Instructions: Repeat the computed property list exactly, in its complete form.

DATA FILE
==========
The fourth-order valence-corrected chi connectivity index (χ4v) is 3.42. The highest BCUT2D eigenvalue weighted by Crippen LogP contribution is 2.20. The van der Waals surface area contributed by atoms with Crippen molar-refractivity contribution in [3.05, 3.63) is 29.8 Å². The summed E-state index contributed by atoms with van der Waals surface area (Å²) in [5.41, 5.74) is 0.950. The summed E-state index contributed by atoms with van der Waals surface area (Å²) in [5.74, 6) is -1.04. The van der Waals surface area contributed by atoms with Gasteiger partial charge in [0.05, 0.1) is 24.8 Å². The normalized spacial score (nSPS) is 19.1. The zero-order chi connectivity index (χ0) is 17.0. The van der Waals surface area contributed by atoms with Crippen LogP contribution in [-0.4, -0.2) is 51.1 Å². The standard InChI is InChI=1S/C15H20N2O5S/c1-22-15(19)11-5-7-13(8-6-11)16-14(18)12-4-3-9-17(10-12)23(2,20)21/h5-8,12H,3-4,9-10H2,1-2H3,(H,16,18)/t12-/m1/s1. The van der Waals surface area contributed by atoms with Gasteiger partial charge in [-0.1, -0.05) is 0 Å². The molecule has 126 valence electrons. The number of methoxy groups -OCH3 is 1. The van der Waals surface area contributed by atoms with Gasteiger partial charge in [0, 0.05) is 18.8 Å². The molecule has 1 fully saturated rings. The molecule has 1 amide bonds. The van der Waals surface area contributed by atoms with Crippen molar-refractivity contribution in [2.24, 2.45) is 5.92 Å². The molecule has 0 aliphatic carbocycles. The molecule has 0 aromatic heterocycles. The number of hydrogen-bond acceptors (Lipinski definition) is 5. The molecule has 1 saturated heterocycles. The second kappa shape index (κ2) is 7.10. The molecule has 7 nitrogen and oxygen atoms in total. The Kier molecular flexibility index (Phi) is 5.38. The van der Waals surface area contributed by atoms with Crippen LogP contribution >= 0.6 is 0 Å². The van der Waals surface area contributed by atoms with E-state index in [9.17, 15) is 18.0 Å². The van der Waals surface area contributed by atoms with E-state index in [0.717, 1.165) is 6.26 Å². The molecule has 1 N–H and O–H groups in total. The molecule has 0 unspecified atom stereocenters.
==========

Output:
The fourth-order valence-corrected chi connectivity index (χ4v) is 3.42. The highest BCUT2D eigenvalue weighted by Crippen LogP contribution is 2.20. The van der Waals surface area contributed by atoms with Crippen molar-refractivity contribution in [3.05, 3.63) is 29.8 Å². The summed E-state index contributed by atoms with van der Waals surface area (Å²) in [5.41, 5.74) is 0.950. The summed E-state index contributed by atoms with van der Waals surface area (Å²) in [5.74, 6) is -1.04. The van der Waals surface area contributed by atoms with Gasteiger partial charge in [0.05, 0.1) is 24.8 Å². The normalized spacial score (nSPS) is 19.1. The zero-order chi connectivity index (χ0) is 17.0. The van der Waals surface area contributed by atoms with Crippen LogP contribution in [-0.4, -0.2) is 51.1 Å². The standard InChI is InChI=1S/C15H20N2O5S/c1-22-15(19)11-5-7-13(8-6-11)16-14(18)12-4-3-9-17(10-12)23(2,20)21/h5-8,12H,3-4,9-10H2,1-2H3,(H,16,18)/t12-/m1/s1. The van der Waals surface area contributed by atoms with Gasteiger partial charge in [-0.1, -0.05) is 0 Å². The molecule has 126 valence electrons. The number of methoxy groups -OCH3 is 1. The van der Waals surface area contributed by atoms with Gasteiger partial charge in [0, 0.05) is 18.8 Å². The molecule has 1 fully saturated rings. The molecule has 1 amide bonds. The van der Waals surface area contributed by atoms with Crippen molar-refractivity contribution in [2.24, 2.45) is 5.92 Å². The molecule has 0 aliphatic carbocycles. The molecule has 0 aromatic heterocycles. The number of hydrogen-bond acceptors (Lipinski definition) is 5. The molecule has 1 saturated heterocycles. The second kappa shape index (κ2) is 7.10. The molecule has 7 nitrogen and oxygen atoms in total. The Kier molecular flexibility index (Phi) is 5.38. The van der Waals surface area contributed by atoms with Crippen LogP contribution >= 0.6 is 0 Å². The van der Waals surface area contributed by atoms with E-state index in [9.17, 15) is 18.0 Å². The van der Waals surface area contributed by atoms with E-state index in [0.717, 1.165) is 6.26 Å². The molecule has 1 N–H and O–H groups in total. The molecule has 0 unspecified atom stereocenters.